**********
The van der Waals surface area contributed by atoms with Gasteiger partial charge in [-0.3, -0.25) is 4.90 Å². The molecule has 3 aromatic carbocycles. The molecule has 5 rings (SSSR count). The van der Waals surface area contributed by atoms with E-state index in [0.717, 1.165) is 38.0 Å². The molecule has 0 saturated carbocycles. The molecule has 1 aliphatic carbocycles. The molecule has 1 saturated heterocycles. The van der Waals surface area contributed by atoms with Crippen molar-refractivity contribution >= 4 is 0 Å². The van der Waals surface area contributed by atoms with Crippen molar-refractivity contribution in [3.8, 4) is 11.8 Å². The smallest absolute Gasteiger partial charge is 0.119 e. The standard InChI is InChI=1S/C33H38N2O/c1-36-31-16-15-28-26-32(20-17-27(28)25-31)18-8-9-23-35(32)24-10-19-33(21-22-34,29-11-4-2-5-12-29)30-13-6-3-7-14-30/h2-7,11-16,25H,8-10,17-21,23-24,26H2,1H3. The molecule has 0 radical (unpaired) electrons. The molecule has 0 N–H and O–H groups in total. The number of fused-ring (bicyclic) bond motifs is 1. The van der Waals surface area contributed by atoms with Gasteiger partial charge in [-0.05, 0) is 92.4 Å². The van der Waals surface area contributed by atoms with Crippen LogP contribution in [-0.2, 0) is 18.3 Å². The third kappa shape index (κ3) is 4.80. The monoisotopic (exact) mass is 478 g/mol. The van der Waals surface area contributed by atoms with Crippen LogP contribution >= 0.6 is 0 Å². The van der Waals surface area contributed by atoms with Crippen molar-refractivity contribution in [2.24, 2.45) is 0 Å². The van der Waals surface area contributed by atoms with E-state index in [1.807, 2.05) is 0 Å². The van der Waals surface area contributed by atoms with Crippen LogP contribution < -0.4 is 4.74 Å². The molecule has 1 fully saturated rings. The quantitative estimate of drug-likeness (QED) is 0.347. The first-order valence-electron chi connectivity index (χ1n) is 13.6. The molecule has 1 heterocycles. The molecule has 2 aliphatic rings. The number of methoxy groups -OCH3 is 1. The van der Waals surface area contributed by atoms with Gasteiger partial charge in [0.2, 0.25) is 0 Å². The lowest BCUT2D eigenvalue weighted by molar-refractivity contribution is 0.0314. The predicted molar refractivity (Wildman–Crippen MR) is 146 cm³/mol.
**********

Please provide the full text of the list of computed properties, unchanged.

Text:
The van der Waals surface area contributed by atoms with Gasteiger partial charge in [-0.3, -0.25) is 4.90 Å². The molecule has 3 aromatic carbocycles. The molecule has 5 rings (SSSR count). The van der Waals surface area contributed by atoms with E-state index in [0.717, 1.165) is 38.0 Å². The molecule has 0 saturated carbocycles. The molecule has 1 aliphatic carbocycles. The molecule has 1 saturated heterocycles. The van der Waals surface area contributed by atoms with Crippen molar-refractivity contribution >= 4 is 0 Å². The van der Waals surface area contributed by atoms with Crippen molar-refractivity contribution in [3.8, 4) is 11.8 Å². The smallest absolute Gasteiger partial charge is 0.119 e. The standard InChI is InChI=1S/C33H38N2O/c1-36-31-16-15-28-26-32(20-17-27(28)25-31)18-8-9-23-35(32)24-10-19-33(21-22-34,29-11-4-2-5-12-29)30-13-6-3-7-14-30/h2-7,11-16,25H,8-10,17-21,23-24,26H2,1H3. The molecule has 0 radical (unpaired) electrons. The molecule has 0 N–H and O–H groups in total. The number of fused-ring (bicyclic) bond motifs is 1. The van der Waals surface area contributed by atoms with Gasteiger partial charge in [-0.05, 0) is 92.4 Å². The van der Waals surface area contributed by atoms with Crippen LogP contribution in [-0.2, 0) is 18.3 Å². The third kappa shape index (κ3) is 4.80. The monoisotopic (exact) mass is 478 g/mol. The van der Waals surface area contributed by atoms with Crippen LogP contribution >= 0.6 is 0 Å². The van der Waals surface area contributed by atoms with Crippen molar-refractivity contribution in [2.24, 2.45) is 0 Å². The van der Waals surface area contributed by atoms with E-state index in [1.807, 2.05) is 0 Å². The van der Waals surface area contributed by atoms with Crippen LogP contribution < -0.4 is 4.74 Å². The molecule has 1 fully saturated rings. The quantitative estimate of drug-likeness (QED) is 0.347. The first-order valence-electron chi connectivity index (χ1n) is 13.6. The molecule has 1 heterocycles. The molecule has 2 aliphatic rings. The number of methoxy groups -OCH3 is 1. The van der Waals surface area contributed by atoms with Gasteiger partial charge in [0.2, 0.25) is 0 Å². The lowest BCUT2D eigenvalue weighted by molar-refractivity contribution is 0.0314. The predicted molar refractivity (Wildman–Crippen MR) is 146 cm³/mol.